Mental Health Issues Should Not Put Restrictions on Education


Shanthi Guruswamy

For students with mental illness, college may be difficult. That doesn’t mean it should be impossible.

To achieve something great in any field, it takes focus and consistent hard work—and it is here that mental illness is detrimental. You may have the potential to accomplish your dreams, but your illness gets in your way. Sometimes, it is also difficult for your family and friends to “handle” it. This only makes the illness harder to deal with.

If you are someone facing this challenge, do not lose hope. Painter Vincent Van Gogh himself was epileptic and had bipolar disorder. Authors Virginia Woolf and Sylvia Plath were each diagnosed with bipolar disorder and depression, respectively. Even scientist Issac Newton had bipolar disorder, and mathematician John Nash Jr. was schizophrenic. Having a mental illness does not stop you from creating beautiful works and achieving great things, regardless of your area of interest. Mental illnesses don’t discriminate, and neither should anybody else.

According to the National Alliance for Mental Illness (NAMI), 50% of mental health conditions begin by age 14 and 75% of mental health conditions develop by age 24. This means that high school and college-aged students are the most susceptible to mental illness. The problem can be exacerbated by college, especially after harsh changes to a student’s lifestyle. Such changes include moving away from home and friends, living in a cramped environment, and even the stress of school itself.

This raises an important question: is college really an option for students with mental illness?

The answer, in short, is yes—but it won’t be easy.

To the people who worry about it, maybe my story will help. I have Major Depressive and Generalized Anxiety Disorder, and began college when my illness was at its peak. It was hard to stay focused in class without getting distracted; it was difficult to find motivation to do simple things, such as eating food, staying hydrated, and sleeping. But just because doing things was difficult, I did not give up. To get past this mountain, I learned to reach out to those who were supportive instead of keeping to myself and struggling with my issues alone. I also transferred my medicines from my home pharmacy to Student Health, which is very efficient when it comes to refills. I continue seeing my home therapist, but when urgent therapy is needed, CAPS is always available.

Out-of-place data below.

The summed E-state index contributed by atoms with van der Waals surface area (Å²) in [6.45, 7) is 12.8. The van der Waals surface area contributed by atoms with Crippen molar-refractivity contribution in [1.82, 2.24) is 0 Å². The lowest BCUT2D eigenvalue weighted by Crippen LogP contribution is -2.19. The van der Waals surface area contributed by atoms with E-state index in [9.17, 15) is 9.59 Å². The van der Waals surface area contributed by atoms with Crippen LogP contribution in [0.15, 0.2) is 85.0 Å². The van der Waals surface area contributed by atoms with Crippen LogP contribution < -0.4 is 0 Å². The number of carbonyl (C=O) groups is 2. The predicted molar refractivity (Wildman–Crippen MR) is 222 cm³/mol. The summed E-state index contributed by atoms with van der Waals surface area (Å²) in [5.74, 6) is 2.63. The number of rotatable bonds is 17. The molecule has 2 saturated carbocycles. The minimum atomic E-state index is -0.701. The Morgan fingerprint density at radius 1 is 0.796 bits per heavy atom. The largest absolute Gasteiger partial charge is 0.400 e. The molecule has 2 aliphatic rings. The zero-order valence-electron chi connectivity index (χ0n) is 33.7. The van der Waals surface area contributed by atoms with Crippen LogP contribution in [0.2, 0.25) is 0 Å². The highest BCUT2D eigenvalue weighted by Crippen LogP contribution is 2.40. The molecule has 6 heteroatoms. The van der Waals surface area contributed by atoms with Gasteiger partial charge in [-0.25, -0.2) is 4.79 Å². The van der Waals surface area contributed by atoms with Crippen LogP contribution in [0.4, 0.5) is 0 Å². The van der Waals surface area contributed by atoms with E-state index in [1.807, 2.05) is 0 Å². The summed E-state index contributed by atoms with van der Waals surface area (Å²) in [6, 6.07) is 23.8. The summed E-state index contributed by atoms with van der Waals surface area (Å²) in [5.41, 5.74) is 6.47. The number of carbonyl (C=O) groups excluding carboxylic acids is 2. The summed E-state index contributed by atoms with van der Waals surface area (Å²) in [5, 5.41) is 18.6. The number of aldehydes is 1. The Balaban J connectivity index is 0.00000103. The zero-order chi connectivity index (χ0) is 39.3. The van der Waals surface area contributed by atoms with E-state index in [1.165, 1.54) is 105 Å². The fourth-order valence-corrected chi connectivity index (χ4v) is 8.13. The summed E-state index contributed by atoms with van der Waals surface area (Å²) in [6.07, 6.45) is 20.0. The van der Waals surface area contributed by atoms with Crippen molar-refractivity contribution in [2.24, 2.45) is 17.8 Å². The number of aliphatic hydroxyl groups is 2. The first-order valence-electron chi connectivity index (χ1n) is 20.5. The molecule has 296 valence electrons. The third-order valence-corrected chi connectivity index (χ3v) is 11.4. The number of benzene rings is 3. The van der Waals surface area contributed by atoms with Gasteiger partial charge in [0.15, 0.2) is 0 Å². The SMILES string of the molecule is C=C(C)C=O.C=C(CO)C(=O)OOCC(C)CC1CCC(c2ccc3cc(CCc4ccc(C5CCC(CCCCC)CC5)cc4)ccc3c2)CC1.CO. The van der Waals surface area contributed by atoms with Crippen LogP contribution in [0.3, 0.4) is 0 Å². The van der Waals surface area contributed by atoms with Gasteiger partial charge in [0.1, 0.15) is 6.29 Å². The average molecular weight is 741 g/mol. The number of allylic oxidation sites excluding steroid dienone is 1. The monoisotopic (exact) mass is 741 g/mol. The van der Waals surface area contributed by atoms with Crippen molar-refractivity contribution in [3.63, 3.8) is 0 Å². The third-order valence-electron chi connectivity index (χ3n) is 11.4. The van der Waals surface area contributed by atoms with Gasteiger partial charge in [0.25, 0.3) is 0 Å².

If a student with a mental illness wants to go to college, nothing should stop them. If it means getting the assistance they need through programs such as UCSB DSP (Disabled Students Program), then so be it, but if a student is motivated enough to want further education, they should get it. Just because a mental illness does not manifest itself in the same way as a physical disability, it doesn’t mean you shouldn’t get help.

DSP accommodates temporarily and permanently disabled students, as long as the student has a certificate granted by their clinician proving that the mental illness is valid. For students with concentration problems, DSP offers outside proctoring in case students cannot deal with the noisy and crowded atmosphere of a regular testing room. They also offer extra time on testing for mentally ill students to whom time limits are an Achilles heel.

There are many resources out there for mentally ill students—they just need to find them. Apps are available in the Android and Apple Stores, such as Operation Reach Out, which is reported to help in suicidal crises, and Optimism, which helps you track your moods, keep a journal, and chart your recovery progress. Others such as Mango Health help track your medicines and list interactions between them that you or your mental health clinician may not be aware of.

So to all my mentally ill students out there: dare to dream of a higher education. Don’t let your mental illness stop you from achieving your potential.